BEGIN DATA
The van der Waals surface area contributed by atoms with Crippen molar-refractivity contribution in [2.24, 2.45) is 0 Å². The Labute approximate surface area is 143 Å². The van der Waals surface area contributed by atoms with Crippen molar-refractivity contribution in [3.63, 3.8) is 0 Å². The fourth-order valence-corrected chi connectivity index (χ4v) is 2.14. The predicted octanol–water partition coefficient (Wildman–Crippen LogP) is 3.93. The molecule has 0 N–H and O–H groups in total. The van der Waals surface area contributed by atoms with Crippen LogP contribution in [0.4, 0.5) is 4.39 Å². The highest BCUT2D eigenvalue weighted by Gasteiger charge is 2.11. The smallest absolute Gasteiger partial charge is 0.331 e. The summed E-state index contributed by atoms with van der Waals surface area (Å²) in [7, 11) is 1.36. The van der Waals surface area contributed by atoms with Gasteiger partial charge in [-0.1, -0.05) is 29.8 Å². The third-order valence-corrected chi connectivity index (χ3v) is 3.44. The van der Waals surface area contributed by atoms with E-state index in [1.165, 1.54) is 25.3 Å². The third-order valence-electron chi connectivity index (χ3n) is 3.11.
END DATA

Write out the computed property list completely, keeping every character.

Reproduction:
The van der Waals surface area contributed by atoms with Crippen molar-refractivity contribution in [2.24, 2.45) is 0 Å². The Labute approximate surface area is 143 Å². The van der Waals surface area contributed by atoms with Crippen molar-refractivity contribution in [3.63, 3.8) is 0 Å². The fourth-order valence-corrected chi connectivity index (χ4v) is 2.14. The predicted octanol–water partition coefficient (Wildman–Crippen LogP) is 3.93. The molecule has 0 N–H and O–H groups in total. The van der Waals surface area contributed by atoms with Crippen LogP contribution in [0.4, 0.5) is 4.39 Å². The highest BCUT2D eigenvalue weighted by Gasteiger charge is 2.11. The smallest absolute Gasteiger partial charge is 0.331 e. The summed E-state index contributed by atoms with van der Waals surface area (Å²) in [7, 11) is 1.36. The van der Waals surface area contributed by atoms with Gasteiger partial charge in [-0.1, -0.05) is 29.8 Å². The third-order valence-corrected chi connectivity index (χ3v) is 3.44. The van der Waals surface area contributed by atoms with E-state index in [1.165, 1.54) is 25.3 Å². The third-order valence-electron chi connectivity index (χ3n) is 3.11.